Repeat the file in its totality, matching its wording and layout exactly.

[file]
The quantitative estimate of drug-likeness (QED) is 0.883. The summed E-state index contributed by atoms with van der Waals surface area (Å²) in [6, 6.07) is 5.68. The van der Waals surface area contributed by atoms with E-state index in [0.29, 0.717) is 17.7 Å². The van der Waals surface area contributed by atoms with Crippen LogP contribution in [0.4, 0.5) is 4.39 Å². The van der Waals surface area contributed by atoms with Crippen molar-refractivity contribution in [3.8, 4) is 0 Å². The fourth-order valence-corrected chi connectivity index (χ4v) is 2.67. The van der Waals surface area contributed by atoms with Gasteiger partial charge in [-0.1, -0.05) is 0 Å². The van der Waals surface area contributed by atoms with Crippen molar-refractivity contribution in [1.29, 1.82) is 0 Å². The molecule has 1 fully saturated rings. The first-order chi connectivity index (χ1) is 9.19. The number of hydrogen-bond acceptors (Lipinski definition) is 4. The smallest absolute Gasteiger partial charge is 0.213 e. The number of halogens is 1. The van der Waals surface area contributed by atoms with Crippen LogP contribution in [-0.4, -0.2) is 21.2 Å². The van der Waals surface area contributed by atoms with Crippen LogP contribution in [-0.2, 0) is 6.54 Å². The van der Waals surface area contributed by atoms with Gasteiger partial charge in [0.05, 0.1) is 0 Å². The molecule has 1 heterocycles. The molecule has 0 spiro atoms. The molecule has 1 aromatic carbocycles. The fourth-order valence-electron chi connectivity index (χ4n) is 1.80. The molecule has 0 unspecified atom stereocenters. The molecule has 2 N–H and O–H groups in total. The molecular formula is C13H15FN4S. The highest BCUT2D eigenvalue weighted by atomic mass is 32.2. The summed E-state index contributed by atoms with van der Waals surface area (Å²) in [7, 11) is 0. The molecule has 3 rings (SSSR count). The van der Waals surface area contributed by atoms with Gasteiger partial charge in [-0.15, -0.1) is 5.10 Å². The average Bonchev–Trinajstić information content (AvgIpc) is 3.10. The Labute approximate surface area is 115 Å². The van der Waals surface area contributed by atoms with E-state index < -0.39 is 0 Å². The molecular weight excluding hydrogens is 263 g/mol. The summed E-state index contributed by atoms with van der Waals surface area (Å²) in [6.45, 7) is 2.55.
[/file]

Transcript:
The quantitative estimate of drug-likeness (QED) is 0.883. The summed E-state index contributed by atoms with van der Waals surface area (Å²) in [6, 6.07) is 5.68. The van der Waals surface area contributed by atoms with E-state index in [0.29, 0.717) is 17.7 Å². The van der Waals surface area contributed by atoms with Crippen LogP contribution in [0.4, 0.5) is 4.39 Å². The van der Waals surface area contributed by atoms with Crippen molar-refractivity contribution in [3.8, 4) is 0 Å². The fourth-order valence-corrected chi connectivity index (χ4v) is 2.67. The van der Waals surface area contributed by atoms with Gasteiger partial charge in [-0.1, -0.05) is 0 Å². The van der Waals surface area contributed by atoms with Crippen molar-refractivity contribution in [1.29, 1.82) is 0 Å². The molecule has 1 fully saturated rings. The first-order chi connectivity index (χ1) is 9.19. The number of hydrogen-bond acceptors (Lipinski definition) is 4. The smallest absolute Gasteiger partial charge is 0.213 e. The number of halogens is 1. The van der Waals surface area contributed by atoms with Crippen LogP contribution in [-0.4, -0.2) is 21.2 Å². The van der Waals surface area contributed by atoms with Crippen LogP contribution in [-0.2, 0) is 6.54 Å². The van der Waals surface area contributed by atoms with Gasteiger partial charge in [0.05, 0.1) is 0 Å². The molecule has 1 heterocycles. The molecule has 0 spiro atoms. The molecule has 1 aromatic carbocycles. The fourth-order valence-electron chi connectivity index (χ4n) is 1.80. The molecule has 0 unspecified atom stereocenters. The molecule has 2 N–H and O–H groups in total. The molecular formula is C13H15FN4S. The highest BCUT2D eigenvalue weighted by atomic mass is 32.2. The summed E-state index contributed by atoms with van der Waals surface area (Å²) in [7, 11) is 0. The molecule has 3 rings (SSSR count). The van der Waals surface area contributed by atoms with Gasteiger partial charge in [-0.15, -0.1) is 5.10 Å². The average Bonchev–Trinajstić information content (AvgIpc) is 3.10. The Labute approximate surface area is 115 Å². The van der Waals surface area contributed by atoms with E-state index < -0.39 is 0 Å². The molecular weight excluding hydrogens is 263 g/mol. The summed E-state index contributed by atoms with van der Waals surface area (Å²) in [6.45, 7) is 2.55.